How To Avoid Trading Losses

How To Avoid Trading Losses Introduction

In this blog post, we will review tips on how to avoid trading losses. Have you ever entered a trade and talked yourself out of the trade based on minor obstacles? In this post, we will review common excuses that get us out of the trade way too early. These premature exits might save us a few bucks in the short run but prevents us from building a high conviction playbook. These are the trades that in a long run will build our P&L. So next time you will try to find a reason for getting out of the trade, ask yourself about the severity of that reason. If it is only a minor reason, let alone a psychological reason, you know you must hold and build that conviction muscle.

The best way how to prevent yourself from doing the same mistakes repeatedly is through the art of journaling about which we have written numerous posts, good place to start is here: How To Do Yearly Trading Review Like A Pro.

This post is based on the video down below.

Three Excuses That Cause Trading Losses

One Rule To Prevent Mismanagement Of A Trade

One of the important ways how to prevent trading losses is to have a set of strategies with a positive payoff function. This means, that any mismanagement of a trade that has a larger P&L potential prevents your overall P&L curve to grow. This is typically about:

having a plan and breaking it or not having a plan at all and acting reactively

Basically, you have a plan to sell or buy, but by the time market gets to decision making point, you start to look for a reason not to take action. It can be anything from the order flow, price action, or news that is coming out to the most typical “it did not look right” type of excuse.

Another example of breaking the plan is the justification around the exit. You are in a trade and suddenly you start to rationalize why the trade is not good anymore. Typically the questions you should ask yourself is:

what are you protecting yourself from?

Trade “is not working” is simply not enough to justify a decision to get out. It is all about setting the expectation prior to getting into the trade and then confronting them with the reality of the trade. The key thing every trader needs to build is to develop a rule-based system, that enables them in real-time to check the criteria for entry and exit. A real-time questioning framework that is easy enough to follow under pressure, especially when trading a very short-term time frame is an absolute must.

Trading Examples

In the first example, we have a Bund trade, that finally broke a key level. Now we are facing the situation about the access to the trade. Price action suggested there was a lot of absorption, a negative delta was high but we did not move down. We can immediately use this argument that the absorption will lead to a reversal, therefore we should not access the trade here. That is the wrong approach. The right approach should be. When X will happen I will do Y. In this example, “when absorption stops, I will access the trade at 171.77”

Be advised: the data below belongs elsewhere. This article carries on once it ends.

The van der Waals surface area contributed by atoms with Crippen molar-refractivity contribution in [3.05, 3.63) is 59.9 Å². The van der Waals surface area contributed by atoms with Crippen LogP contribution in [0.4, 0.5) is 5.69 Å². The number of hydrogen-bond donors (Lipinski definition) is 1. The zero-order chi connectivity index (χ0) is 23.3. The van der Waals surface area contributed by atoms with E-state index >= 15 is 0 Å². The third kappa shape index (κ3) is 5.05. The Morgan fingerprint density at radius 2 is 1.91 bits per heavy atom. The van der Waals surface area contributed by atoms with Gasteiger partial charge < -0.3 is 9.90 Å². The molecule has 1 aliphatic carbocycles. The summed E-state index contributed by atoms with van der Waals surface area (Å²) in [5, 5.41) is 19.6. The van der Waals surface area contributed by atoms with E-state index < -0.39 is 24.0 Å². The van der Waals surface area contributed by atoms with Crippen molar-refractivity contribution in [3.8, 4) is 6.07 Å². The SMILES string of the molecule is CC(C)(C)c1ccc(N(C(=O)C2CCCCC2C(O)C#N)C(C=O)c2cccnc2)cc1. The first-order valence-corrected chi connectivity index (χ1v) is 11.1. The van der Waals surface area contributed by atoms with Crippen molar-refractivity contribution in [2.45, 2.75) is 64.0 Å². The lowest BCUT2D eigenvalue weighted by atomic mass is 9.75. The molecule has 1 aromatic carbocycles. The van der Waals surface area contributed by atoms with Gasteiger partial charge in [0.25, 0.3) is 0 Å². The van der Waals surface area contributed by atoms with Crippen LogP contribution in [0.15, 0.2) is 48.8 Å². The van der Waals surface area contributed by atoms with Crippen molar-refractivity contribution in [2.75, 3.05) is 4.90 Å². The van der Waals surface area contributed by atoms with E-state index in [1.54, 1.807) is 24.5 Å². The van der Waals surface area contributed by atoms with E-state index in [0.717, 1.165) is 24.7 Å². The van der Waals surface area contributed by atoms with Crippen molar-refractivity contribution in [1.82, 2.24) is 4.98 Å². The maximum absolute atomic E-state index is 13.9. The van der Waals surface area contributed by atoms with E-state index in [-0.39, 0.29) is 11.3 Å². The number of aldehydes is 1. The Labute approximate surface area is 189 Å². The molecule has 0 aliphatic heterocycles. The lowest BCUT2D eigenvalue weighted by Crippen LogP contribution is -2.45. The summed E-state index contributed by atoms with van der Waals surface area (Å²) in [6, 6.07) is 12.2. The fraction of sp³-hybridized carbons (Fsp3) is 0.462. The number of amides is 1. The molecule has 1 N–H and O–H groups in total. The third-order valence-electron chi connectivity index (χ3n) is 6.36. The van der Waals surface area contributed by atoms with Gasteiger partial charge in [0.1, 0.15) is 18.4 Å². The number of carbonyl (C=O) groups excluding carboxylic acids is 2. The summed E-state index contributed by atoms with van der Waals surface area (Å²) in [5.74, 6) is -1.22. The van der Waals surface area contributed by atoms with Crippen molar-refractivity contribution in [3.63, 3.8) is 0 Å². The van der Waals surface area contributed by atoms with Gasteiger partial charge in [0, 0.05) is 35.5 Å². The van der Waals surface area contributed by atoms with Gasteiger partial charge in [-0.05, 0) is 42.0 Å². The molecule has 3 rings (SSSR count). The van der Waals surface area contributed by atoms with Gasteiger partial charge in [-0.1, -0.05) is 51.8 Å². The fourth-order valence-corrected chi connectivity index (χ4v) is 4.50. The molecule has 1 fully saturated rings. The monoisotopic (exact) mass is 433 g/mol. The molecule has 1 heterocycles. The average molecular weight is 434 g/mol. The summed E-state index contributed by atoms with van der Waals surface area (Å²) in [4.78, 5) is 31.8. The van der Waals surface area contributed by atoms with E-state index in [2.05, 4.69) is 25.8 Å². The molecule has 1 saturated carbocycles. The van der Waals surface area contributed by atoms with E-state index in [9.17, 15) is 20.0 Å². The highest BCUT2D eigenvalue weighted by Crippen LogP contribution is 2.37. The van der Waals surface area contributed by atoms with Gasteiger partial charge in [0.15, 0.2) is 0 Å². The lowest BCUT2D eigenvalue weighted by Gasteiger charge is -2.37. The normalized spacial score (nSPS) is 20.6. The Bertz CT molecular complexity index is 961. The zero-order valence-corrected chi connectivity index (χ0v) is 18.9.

Observe a price ladder action to see what happened after the market stopped absorbing.

Chart of Bund suggesting the short direciton
Bund trade short example

Now let’s compare this example in Bund with the similar example from the previous day. In both examples, Bund broke the IBL (Initial Balance Low) and continued lower. If you got short in the first example (trade on the left) and placed your stop at the obvious spot (above IB low), you would have made a nice swing profit. Not having the right questioning framework, you might have covered a small loss early (trade did not work immediately), only to see the trade develop further. Would you save some money in a short run? Maybe yes. You might even feel good for a short period of time how smart you were for exiting early, only to give yourself a beating after seeing the swing move down.

Let’s compare it with the second trade. Same example, different result. This time, you have entered after the absorption we have discussed above, and continue lower. Only to see the relentless bid reversal. You were really not wrong on the trade until it started to push into the IBL. That was the moment to cover. Yes, you have lost on a trade, but you have built that long term resiliency muscle and used your questioning framework.

Two charts of Bund trades going down, one following through, one reversing.
Bund trade short example comparison

Key Takeaways To Prevent Trading Losses

Build a questioning framework for both access (entry) and (exit). The shorter the timeframe, the more energy, and awareness your brain will need to process the real-time questioning. It will prevent you from losing over time and give your P&L growth a much greater chance.

Thanks for reading.

If you want to learn how we trade the markets in much greater detail, don’t forget to check the free webinar we are running at:

If you liked this type of content, you might check these videos as well:

If you like our content and would like to improve your game, definitely check one of our courses that teach you all the techniques presented by AXIA traders from a market profilefootprint, or order-flow. If you are someone who likes to trade the news, we have a great central bank course. And if you are really serious about your future trading career, consider taking AXIA’s 6-Week Intensive High-Performance Trading Course.

Trade well.


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Written by Jaroslav Kohout

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